In a provocative display that incorporates contemporary art, relics from the natural world, and items of material culture, the forthcoming show, The Nest, an exhibition of art in nature, examines the exquisite beauty and profound symbolism of the nest in art and culture. Drawing its inspiration from the extraordinary form of the bird’s nest, the exhibition examines how the fundamental drive to gather, assemble, and create is a function of both nature and the artistic process. The Nest includes a blend of authentic nests, works by eighteen contemporary artists, and a selection of feathered pre-Columbian textiles, offering a rare opportunity to consider the creative impulse from multiple vantage points.
In a diverse range of mediums, the work of the artists in the exhibition spans from direct consideration of birds and their nests to those treating the nest’s symbolic potential. They examine the life of birds and grapple with our changing environment, while exploring the nest as metaphor of home, birth, economy, and the human body. Next to these contemporary works appears a selection of pre-Columbian Peruvian textiles. Adorned with hundreds to tens of thousands of brightly colored feathers, their artistry confirms that birds have served as a source of inspiration for makers since ancient times. Birds’ nests from the Yale Peabody Museum of Natural History collection also populate the galleries, a selection from one of the most extensive and significant collections in North America. The affinities in aesthetic language between the birds’ and artists’ creations provoke inquiries into the definition of art as they blur the traditional division between art object and the everyday natural environment.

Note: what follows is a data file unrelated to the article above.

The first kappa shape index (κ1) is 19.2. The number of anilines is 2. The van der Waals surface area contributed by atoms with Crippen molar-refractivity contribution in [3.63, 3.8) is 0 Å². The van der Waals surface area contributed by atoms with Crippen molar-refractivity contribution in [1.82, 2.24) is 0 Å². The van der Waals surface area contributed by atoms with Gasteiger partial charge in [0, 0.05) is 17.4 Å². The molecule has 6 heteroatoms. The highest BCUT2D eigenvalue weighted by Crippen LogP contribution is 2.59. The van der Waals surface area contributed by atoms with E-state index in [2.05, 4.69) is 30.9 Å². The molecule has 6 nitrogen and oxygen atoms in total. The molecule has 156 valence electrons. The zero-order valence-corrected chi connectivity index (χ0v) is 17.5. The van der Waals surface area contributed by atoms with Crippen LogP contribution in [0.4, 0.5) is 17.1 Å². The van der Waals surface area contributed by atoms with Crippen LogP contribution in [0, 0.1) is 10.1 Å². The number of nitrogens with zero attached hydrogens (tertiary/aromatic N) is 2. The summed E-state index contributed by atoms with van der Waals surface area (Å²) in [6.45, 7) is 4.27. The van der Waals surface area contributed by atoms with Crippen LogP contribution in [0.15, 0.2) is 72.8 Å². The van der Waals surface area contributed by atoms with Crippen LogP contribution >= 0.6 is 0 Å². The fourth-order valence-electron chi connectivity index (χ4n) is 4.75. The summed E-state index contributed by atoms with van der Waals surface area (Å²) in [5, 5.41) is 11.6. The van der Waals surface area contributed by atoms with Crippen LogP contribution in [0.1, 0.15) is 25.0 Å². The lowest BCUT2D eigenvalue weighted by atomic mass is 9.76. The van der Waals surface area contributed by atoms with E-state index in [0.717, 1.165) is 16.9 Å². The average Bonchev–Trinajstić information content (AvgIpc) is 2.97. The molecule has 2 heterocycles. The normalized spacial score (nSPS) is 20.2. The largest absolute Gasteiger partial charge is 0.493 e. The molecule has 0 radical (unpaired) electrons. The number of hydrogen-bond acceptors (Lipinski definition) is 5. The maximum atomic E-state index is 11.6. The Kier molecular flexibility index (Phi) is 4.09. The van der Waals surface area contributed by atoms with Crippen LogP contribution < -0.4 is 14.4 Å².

Artists in the exhibition include Sharon Beals, Sanford Biggers, Dove Bradshaw, Björn Braun, John Burtle, Walton Ford, Shiela Hale, Fiona Hall, Porky Hefer, Nina Katchadourian, Louise Lawler, Judy Pfaff, James Prosek, Hunt Slonem, Kiki Smith, Andreas Sterzing, Paul Villinski, and David Wojnarowicz.
The Nest, an exhibition of art in nature provides an unexpected lens through which to observe the fascinating parallels between human and animal behavior, raising timely questions about the survival of the birds and their habitats in our increasingly fragile ecological world.
, Tree of Life (detail), 2016, Acrylic and vinyl paint on sheetrock with mixed media. Courtesy of the artist and Schwartz-Wajahat, New York.James Prosek